28 March 2012

Opening Up The AR Way-Back Machine

5.56x45mm has gotten a bum rap.

What's wrong with it?

The problem is that its problems have been tied up with and confused with the launcher.

In Vietnam the complaint wasn't that the round was failing to stop the bad guys but that the rifle stopped running when you wanted to shoot bad guys.  M193 will kill people and has killed a lot of people.

There are many detail improvements to the M16A1 between 1967 and 1974 that eliminate the issues.  Of note, the Air Force's M16 did not take part in much of the improvements and did not encounter most of the problems.  It's been theorized that the Army's dislike of the M16 caused them to make changes to the detriment of the design of the XM16E1.  The M16 and M16A1 are very different rifles in detail.

None of the those problems were carried into the M16A2 and M4.

The M16A2 introduces a new negative to the 5.56x45mm equation.  The M855 round.  It's not a traditional ball round.  It's a steel core surrounded by lead with a copper jacket, and a small air space in the nose.  the reason for the steel was because NATO had a requirement that any STANAG rifle round be able to penetrate an M1 steel helmet at 600m.  Then there were accuracy requirements.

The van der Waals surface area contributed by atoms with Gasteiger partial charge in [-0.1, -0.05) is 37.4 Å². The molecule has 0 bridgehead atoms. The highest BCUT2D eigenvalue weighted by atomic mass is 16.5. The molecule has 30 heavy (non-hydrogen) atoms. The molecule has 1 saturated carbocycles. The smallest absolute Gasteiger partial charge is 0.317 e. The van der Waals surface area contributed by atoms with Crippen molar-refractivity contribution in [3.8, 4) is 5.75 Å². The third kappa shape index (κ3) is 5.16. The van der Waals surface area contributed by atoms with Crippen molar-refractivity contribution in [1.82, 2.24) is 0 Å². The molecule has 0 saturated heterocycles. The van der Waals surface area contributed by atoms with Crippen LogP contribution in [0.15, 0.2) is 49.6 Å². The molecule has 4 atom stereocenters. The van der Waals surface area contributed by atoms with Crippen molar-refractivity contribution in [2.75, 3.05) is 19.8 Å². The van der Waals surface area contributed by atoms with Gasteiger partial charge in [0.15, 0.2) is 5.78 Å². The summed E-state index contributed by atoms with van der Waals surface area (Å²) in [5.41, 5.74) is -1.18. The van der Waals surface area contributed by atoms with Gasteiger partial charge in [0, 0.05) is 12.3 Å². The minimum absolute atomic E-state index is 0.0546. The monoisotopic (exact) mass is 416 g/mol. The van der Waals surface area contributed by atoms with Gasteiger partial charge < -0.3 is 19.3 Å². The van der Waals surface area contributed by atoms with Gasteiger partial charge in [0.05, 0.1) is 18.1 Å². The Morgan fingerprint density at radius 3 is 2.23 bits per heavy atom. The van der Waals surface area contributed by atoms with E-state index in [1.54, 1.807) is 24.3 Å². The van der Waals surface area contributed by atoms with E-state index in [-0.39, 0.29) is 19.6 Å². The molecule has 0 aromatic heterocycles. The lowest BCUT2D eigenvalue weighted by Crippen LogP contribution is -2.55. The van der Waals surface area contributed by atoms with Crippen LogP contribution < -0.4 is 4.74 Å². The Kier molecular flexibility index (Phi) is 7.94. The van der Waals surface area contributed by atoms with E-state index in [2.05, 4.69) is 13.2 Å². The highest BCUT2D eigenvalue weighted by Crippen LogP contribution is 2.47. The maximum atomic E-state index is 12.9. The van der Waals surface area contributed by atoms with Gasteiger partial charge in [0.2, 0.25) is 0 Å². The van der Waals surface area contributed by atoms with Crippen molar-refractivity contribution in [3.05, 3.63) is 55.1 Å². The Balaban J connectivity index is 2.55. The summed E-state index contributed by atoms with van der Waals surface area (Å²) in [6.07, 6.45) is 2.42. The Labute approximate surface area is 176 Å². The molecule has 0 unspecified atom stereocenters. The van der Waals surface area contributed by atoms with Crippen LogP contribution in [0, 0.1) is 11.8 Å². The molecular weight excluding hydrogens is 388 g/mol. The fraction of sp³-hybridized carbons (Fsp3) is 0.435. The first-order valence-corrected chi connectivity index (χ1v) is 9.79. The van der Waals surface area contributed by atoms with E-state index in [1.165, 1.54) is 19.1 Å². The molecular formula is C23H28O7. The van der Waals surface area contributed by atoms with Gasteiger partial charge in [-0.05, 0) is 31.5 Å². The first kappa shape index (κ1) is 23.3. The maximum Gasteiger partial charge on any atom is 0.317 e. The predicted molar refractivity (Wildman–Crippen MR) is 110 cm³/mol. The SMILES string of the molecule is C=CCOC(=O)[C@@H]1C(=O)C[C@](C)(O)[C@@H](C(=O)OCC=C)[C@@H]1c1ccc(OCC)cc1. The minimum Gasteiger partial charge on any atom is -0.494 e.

The M16A2 with M855 passes those tests.  Someone seems to have forgotten that it needs to kill people.

Military 5.56 ammo is dependent on the round flying apart on impact, known as fragmenting.  M855 drops below the velocity that this reliably occurs before M193 and it also comes apart later on impact than M193. What this means in the real world is that people who live at starvation levels can have a round pass all the way through them before it fragments; making M855 no more effective than .22LR.  The .22LR like performance is also true at ranges past the fragmentation velocity drop-off.

A valid criticism of the M4 is that with the 14.5" barrel the initial velocity is that much closer to the drop-off velocity making it even less effective against the kinds of people we are shooting at today.

Something of note in the debate, Israel is staying with 5.56 even though they are on their third rifle design that uses it.  I don't see them sticking with a useless round because they are likely to be needing effective fire.

Both M193 and M855 are creatures of treaty.  Their bullet construction is constrained.

I can buy hunting ammunition that expands to nearly .45 caliber makes a much scarier wound channel than anything military.

My carbines are not affected by many of the reliability issues the M4 encounters simply because my carbines are all semi-automatic.

Do not hate 5.56.  Understand it.  Learn its strengths and limitations.  Then decide if it can do what you need done.  I decided I needed the extra die of damage and 320 yards of 1/2 damage range I get from 6.8. ;)

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